‘Before Sunset’: Review

Before Sunset

Before Sunset is the most effortless sequel I have ever seen. There’s really no point at to even make it, the first film ends perfectly ambiguously where it’s up to anyone’s interpretation. Odds are that making a sequel would just serve to tarnish the goodwill and memories of the first film. After all, that was a huge theme of Before Sunrise, the idea of all this happening on one night, with the real distinct possibility of never seeing this person again. Of course, now we have they’ve met up again, and it’s about as good as you could ever get. I say the film is effortless because it’s so simplistic in its presentation, but so true to the characters and the world that the previous film had created. This is really all we need, these two characters conversing as they make their way through the beautiful Paris landscape

In the first film I absolutely loved the long takes, which just cemented how well Hawke and Delpy work together, how they could string a conversation on for so long, ad-lib the tiniest and realist details to seem like a conversation you could see at any cafe or bar. “Sunset” absolutely blows it out of the water, staging a real time 80 minute film with countless long takes through streets and parks, with Hawke and Delpy never missing a beat. You get mesmerized by the two bunting back and forth that sometimes you don’t realize the swooping adventure that Linklater’s camera has taken you on, all within one shot. Then you realize your surroundings, and it gracefully backs up and supports what is being mused by Jesse and Céline.

Hawke and Delpy have such great chemistry that they seem to instantaneously jump back into their character’s skins and the history feels real. How it often works better than the first film, conversationally wise, is the now shared history and events between them that have shaped this meeting nine years later. Now they’re not just talking about their own sex lives and relationships, it’s even realer now that they are sparring over their real feelings for each, what it all means, and how it has affected the lives they have live since. We as the audience feel a part of it, having experienced that one night with them, all those years ago (or a few hours for me), with every revelation hitting just as hard for us. The characters are still so similar, but different enough now to create new feelings between them. Looking back they were just kids when they spent that night together, hardly a full-fledged life between them, but now they’re full-blown adults with jobs, significant others and responsibilities.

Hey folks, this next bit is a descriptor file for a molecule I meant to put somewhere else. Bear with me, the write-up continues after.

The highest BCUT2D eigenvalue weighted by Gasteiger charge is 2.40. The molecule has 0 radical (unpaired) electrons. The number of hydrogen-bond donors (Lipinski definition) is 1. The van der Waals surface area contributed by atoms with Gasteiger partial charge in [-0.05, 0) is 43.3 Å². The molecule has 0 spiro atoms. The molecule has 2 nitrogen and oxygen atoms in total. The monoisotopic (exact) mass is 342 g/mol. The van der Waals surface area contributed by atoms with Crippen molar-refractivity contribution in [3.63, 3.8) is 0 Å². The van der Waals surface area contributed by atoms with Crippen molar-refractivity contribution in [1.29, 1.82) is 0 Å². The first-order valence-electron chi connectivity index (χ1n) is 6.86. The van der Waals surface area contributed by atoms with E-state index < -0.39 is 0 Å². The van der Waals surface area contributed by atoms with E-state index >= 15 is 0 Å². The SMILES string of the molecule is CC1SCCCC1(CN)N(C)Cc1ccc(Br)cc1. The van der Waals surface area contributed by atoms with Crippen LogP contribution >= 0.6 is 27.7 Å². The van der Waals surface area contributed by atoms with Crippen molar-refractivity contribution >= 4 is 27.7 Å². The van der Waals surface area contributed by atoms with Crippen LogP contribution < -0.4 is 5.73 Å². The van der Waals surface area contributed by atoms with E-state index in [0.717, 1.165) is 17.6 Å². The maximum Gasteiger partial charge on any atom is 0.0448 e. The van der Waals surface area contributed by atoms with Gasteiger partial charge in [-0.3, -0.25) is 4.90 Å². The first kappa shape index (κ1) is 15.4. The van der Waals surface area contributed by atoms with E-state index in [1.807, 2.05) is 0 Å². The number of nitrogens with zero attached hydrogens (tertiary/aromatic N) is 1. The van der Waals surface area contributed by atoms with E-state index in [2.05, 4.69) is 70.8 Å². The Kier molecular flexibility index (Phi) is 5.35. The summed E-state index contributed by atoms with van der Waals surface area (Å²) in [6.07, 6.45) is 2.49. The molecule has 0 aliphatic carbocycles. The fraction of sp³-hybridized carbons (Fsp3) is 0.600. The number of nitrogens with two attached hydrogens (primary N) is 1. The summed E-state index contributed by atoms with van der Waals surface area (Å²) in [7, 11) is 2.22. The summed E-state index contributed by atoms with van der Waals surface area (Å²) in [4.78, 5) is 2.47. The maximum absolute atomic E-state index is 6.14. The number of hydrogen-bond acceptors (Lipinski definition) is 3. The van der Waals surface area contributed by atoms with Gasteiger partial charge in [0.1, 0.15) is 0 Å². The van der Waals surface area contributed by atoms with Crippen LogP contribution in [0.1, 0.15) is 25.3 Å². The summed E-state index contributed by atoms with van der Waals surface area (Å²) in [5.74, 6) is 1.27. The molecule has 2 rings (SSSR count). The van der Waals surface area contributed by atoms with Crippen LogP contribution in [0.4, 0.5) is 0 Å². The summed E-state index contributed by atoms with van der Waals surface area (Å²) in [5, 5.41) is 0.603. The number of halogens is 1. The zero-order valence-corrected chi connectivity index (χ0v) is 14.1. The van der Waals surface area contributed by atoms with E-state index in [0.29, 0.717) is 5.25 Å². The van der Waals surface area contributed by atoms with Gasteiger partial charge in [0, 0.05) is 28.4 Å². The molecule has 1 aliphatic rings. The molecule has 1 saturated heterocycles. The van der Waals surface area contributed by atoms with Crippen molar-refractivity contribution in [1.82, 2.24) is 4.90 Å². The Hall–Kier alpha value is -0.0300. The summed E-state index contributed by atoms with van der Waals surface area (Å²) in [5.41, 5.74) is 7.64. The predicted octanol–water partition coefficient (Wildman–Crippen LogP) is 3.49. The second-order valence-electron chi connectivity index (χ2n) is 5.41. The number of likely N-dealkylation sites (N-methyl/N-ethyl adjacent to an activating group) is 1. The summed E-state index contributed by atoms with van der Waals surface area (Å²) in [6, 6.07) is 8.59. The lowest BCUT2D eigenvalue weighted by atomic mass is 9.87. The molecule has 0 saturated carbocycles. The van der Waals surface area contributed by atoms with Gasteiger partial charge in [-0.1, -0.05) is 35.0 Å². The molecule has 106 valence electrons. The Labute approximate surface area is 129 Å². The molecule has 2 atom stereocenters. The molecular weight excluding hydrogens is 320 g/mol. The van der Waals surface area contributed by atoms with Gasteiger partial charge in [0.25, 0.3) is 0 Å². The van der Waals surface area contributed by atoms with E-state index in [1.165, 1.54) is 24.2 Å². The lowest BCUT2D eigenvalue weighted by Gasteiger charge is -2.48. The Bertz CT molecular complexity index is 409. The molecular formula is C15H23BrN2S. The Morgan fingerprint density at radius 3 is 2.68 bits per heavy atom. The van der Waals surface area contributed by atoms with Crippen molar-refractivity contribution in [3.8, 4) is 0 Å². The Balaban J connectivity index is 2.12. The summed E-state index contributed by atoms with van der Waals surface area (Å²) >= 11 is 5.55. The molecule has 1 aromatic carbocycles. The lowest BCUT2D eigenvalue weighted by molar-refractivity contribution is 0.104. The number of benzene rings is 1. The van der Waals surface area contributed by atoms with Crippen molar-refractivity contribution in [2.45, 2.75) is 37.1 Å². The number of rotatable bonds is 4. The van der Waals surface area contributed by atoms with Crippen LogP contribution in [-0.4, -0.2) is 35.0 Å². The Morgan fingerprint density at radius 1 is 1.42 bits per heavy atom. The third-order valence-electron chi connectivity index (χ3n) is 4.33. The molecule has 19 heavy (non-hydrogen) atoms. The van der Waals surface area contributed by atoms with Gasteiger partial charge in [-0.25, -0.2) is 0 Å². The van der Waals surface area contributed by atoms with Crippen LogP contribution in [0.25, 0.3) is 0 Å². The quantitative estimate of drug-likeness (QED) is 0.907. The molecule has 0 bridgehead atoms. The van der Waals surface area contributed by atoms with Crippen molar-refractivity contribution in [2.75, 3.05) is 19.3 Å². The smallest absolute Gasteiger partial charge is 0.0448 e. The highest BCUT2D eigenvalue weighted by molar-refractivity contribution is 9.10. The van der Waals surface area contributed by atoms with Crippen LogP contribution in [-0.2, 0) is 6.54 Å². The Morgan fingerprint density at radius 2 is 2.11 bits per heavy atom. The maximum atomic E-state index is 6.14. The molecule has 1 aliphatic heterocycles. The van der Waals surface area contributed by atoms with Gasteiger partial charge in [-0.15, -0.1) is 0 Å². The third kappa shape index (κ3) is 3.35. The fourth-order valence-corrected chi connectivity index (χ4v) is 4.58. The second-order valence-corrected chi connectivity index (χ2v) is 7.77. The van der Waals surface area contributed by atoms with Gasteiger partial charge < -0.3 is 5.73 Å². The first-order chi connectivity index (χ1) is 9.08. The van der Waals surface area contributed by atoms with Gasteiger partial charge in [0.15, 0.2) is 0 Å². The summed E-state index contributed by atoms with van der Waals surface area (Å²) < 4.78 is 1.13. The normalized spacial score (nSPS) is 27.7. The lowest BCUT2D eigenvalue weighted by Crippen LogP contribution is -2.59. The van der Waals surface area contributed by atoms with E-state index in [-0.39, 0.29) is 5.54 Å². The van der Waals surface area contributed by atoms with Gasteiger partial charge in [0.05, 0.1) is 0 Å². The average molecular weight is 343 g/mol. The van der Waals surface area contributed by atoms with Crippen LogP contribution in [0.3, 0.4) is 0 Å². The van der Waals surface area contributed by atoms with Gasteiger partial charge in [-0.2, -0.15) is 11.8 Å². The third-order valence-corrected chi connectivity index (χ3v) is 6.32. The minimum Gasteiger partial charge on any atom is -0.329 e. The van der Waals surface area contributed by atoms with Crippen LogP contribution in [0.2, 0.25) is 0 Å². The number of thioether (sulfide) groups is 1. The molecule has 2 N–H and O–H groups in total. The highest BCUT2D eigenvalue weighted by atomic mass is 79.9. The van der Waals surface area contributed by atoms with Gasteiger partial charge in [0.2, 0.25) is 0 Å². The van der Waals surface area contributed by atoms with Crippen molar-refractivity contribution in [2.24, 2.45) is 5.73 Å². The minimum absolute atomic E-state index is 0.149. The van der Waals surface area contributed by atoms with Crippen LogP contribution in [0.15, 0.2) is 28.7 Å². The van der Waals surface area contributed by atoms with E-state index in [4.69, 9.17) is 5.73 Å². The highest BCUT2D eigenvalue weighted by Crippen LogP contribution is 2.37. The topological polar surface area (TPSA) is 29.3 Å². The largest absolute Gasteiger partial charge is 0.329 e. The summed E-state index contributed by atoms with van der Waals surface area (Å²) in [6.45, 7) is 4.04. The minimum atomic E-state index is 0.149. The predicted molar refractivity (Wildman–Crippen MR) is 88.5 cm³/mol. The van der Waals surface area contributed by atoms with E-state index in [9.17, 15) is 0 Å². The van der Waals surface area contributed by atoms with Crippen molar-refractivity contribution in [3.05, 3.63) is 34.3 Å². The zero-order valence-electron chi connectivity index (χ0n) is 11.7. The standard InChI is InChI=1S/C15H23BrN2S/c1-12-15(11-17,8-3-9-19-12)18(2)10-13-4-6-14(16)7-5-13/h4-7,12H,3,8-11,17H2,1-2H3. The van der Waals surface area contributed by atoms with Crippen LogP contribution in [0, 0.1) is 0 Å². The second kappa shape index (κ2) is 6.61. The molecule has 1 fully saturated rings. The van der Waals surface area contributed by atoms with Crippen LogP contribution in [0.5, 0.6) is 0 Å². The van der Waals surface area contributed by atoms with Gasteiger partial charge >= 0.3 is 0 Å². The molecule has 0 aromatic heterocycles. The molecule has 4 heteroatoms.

They may have moved on in a physical sense, but emotionally both are still invested in that night all those years ago. Jesse wrote an entire book to retain the memory, and Céline wrote a song about it. As much as it seems inconsequential in the grand scheme of things, that night shaped a lot of how they are now, how they view relationships, and the effect of each other’s presence on their loved ones. Each was searching for an ideal of the other, that they just couldn’t find, a copy that wasn’t out there, until they bumped into each other nine years later. It’s not instantly falling in love and running off together, but it’s the presence of Jesse and Céline together again, knowing what began to define them into adulthood, into their life.

9/10

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